Before I knew it, I could see the famous White House ruins off in the distance and just had to continue to the end. Picking up the pace I got there just after the Japanese tourists, took a selfie and turned around to buy my official de Chelly earrings.

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A man in front of the  white house

Huffing and puffing and almost running, I raced up the mountain, legs and back aching. I stopped only when two women hikers asked me if I was local. Smiling to myself and them (I figured it was my long, dark pony-tail disguise), I said no. I asked what they needed? One responded, “ Will it rain?”. I looked up at the gathering clouds and from somewhere inside summoned the confidence to say, “No, and even if it does it, it’s only a little.” Turns out I was right. Then I asked where they were from? The tall, skinny one with disjointed features and spiky dyed black hair said, “France.” The other of short stature and hair, looked surprised with my response. I said, “Look, I am from California and I know you French are tough.  You can do it.” Then I pointed to the ruins and said, “Go do it. You must.” And returned to my brisk pace up the mountain confident that I contributed to amiable French/ American relations.

It stretched my physical capabilities and my schedule, but I pushed on and made the top and crashed through my aging back issue to my car. I made it. Real travel means keep pushing on, keep going til you see what you didn’t expect to see. I’ve had that experience for forty years, and I wasn’t going to let my age stop me—yet. Yes, adjustments but not babying.

Canyon de Chelly offers a distinct view of how modern American indigenous people live around and in their ancestral setting. Driving along the rim of the canyon, every few miles is an compelling outlook to stop and take snaps. And at every stop are an Indian or two with a tarp and their array of sandstone paintings, earrings, and necklaces. Between each outlook one passes the homesteads with satellite antennas and a collection of old cars and pick ups. Strange mix of nature, tradition lifestyles, and 21st Century USA.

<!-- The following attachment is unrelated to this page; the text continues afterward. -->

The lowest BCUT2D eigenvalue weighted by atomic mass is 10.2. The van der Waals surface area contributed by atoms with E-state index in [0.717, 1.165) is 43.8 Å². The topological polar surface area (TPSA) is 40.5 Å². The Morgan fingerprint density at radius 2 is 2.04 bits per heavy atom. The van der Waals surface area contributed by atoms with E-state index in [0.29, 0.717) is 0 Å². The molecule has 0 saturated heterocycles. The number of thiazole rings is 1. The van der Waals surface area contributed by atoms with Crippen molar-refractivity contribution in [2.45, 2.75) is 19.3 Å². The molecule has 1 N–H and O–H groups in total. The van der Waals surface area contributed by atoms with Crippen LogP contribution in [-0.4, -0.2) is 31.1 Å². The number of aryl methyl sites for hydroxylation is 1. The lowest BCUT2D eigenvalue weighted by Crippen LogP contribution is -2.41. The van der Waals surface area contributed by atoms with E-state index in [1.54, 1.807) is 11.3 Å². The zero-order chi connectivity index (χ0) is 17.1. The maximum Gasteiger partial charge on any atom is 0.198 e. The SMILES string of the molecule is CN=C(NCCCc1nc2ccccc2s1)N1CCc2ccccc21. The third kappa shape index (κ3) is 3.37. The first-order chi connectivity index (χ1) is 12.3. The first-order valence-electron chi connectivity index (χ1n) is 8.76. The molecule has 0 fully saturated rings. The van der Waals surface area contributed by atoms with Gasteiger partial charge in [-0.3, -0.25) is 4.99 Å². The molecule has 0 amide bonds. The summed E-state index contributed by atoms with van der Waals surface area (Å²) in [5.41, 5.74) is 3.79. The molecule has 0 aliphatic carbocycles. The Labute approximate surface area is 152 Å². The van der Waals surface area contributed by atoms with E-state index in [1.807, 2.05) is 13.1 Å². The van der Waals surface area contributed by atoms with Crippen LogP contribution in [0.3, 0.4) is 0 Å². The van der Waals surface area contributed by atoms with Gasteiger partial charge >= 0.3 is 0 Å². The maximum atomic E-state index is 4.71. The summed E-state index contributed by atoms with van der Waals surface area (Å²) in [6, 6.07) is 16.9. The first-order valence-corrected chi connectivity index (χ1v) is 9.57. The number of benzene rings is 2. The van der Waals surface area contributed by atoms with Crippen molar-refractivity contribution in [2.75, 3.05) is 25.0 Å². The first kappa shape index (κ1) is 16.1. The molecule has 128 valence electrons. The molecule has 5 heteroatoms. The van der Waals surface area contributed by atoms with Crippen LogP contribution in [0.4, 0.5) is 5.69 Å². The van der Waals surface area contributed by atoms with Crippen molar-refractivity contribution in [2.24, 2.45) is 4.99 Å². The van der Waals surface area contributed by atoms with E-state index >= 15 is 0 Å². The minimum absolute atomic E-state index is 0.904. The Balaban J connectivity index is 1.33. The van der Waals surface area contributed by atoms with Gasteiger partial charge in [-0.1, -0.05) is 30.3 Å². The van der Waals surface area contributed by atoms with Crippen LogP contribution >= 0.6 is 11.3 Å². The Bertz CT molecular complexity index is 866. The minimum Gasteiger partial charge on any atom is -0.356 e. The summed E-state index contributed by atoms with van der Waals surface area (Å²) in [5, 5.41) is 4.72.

On the way to the next outlook, a fiftyish guy had his thumb out. Tall with missing teeth, jet black hair, and a scruffy beard and cowboy shirt, I decided to break my ennui and isolation and let him ride. In accord with one of the sadly too often true to stereotypes of Indians, he smelled of alcohol and spoke with a pronounced slur. Amiable but confused in his conversation he lived near the main road, but had to hitch because he had no gas for his pick-up truck. We bumped fists and he loped off into the scrub brush and I continued.

Slipped House outlook offered a gaggle of four locals sitting under the shade of a short tree and one of their number hanging at the stretched tarp with the usual paintings and beads. Walking by, she went into a long spiel at a very slow and low pitch. I wondered if it was my aged hearing or her. I nodded, she smiled and continued with her explanation of the esoteric meanings of her sandstone painting. I understood the words red, blue, and green but nothing else. Entranced by her sweet, low-key style, I had to buy. She asked 10, I said 7. Tapping into my decades of haggling with vendors from Zimbabwe to Austria, I expected her to come back with 8, which she did. Just for the fun of it, I said no, but she surprised me with yes and a smile.

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hanging with the teens at the  canyon

I’ve traveled the southwest almost yearly for decades and I had never made to the famous site of Canyon de Chelly. But what pushed me to get off the Interstate, and delay my arrival at my close friends in Santa Fe was a sign, an omen that started at home. I chanced upon my brother-in-law outside the gym at home, and he had just made a trip to the same area and the ONLY place he mentioned was Canyon de Chelly. So, the night before at a motel in Flagstaff, I looked at a map, yes a real paper map, and de Chelly on the map and decided it was time. I called my friends in Santa Fe and said I’d be a couple hours late and took the 1.5 hour detour to Navajo nation and the canyon.

That side trip felt like what I was, a visit to another nation. The Navajo live in a unique amalgam of modern America and their traditional farming and grazing culture. I encountered a special flavor of America; indigenous people living on their ancestral lands who totally integrated with the modern world. This is always my quest when I travel. Uncover the unexpected and encounter the local people. Meeting Navajos on this trip showed me how it is possible to balance one’s history and traditions and still be fully invested in modern culture.

I never know what may happen while living the dream deferred, the free life, the expressive life, the life of adventure, so I make my plans in pencil and invite surprises, Canyon de Chelly was a sweet, physical, and memorable one.